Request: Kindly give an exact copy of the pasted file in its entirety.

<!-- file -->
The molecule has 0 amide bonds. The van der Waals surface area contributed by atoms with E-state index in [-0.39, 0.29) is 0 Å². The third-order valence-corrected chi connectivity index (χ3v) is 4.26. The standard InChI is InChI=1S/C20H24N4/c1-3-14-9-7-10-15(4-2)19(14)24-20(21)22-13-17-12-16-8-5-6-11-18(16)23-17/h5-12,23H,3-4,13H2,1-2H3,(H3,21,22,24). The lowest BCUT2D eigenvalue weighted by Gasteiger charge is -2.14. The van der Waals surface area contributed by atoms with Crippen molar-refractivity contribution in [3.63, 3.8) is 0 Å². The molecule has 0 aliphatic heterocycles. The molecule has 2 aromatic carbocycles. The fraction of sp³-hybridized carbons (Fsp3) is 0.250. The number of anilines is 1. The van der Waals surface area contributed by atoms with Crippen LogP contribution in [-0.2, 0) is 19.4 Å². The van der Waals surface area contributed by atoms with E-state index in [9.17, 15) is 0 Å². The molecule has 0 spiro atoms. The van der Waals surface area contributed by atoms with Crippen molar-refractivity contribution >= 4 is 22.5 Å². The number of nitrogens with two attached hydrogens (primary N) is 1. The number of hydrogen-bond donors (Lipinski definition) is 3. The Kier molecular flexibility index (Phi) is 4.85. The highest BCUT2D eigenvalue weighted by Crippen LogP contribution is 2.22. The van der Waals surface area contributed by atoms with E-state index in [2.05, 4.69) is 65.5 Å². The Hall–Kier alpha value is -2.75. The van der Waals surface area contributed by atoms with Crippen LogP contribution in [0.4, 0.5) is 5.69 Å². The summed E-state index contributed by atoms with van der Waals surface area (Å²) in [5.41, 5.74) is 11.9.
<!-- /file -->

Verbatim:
The molecule has 0 amide bonds. The van der Waals surface area contributed by atoms with E-state index in [-0.39, 0.29) is 0 Å². The third-order valence-corrected chi connectivity index (χ3v) is 4.26. The standard InChI is InChI=1S/C20H24N4/c1-3-14-9-7-10-15(4-2)19(14)24-20(21)22-13-17-12-16-8-5-6-11-18(16)23-17/h5-12,23H,3-4,13H2,1-2H3,(H3,21,22,24). The lowest BCUT2D eigenvalue weighted by Gasteiger charge is -2.14. The van der Waals surface area contributed by atoms with Crippen molar-refractivity contribution in [3.63, 3.8) is 0 Å². The molecule has 0 aliphatic heterocycles. The molecule has 2 aromatic carbocycles. The fraction of sp³-hybridized carbons (Fsp3) is 0.250. The number of anilines is 1. The van der Waals surface area contributed by atoms with Crippen LogP contribution in [-0.2, 0) is 19.4 Å². The van der Waals surface area contributed by atoms with E-state index in [9.17, 15) is 0 Å². The molecule has 0 spiro atoms. The van der Waals surface area contributed by atoms with Crippen molar-refractivity contribution >= 4 is 22.5 Å². The number of nitrogens with two attached hydrogens (primary N) is 1. The number of hydrogen-bond donors (Lipinski definition) is 3. The Kier molecular flexibility index (Phi) is 4.85. The highest BCUT2D eigenvalue weighted by Crippen LogP contribution is 2.22. The van der Waals surface area contributed by atoms with E-state index in [2.05, 4.69) is 65.5 Å². The Hall–Kier alpha value is -2.75. The van der Waals surface area contributed by atoms with Crippen LogP contribution in [0.4, 0.5) is 5.69 Å². The summed E-state index contributed by atoms with van der Waals surface area (Å²) in [5.41, 5.74) is 11.9.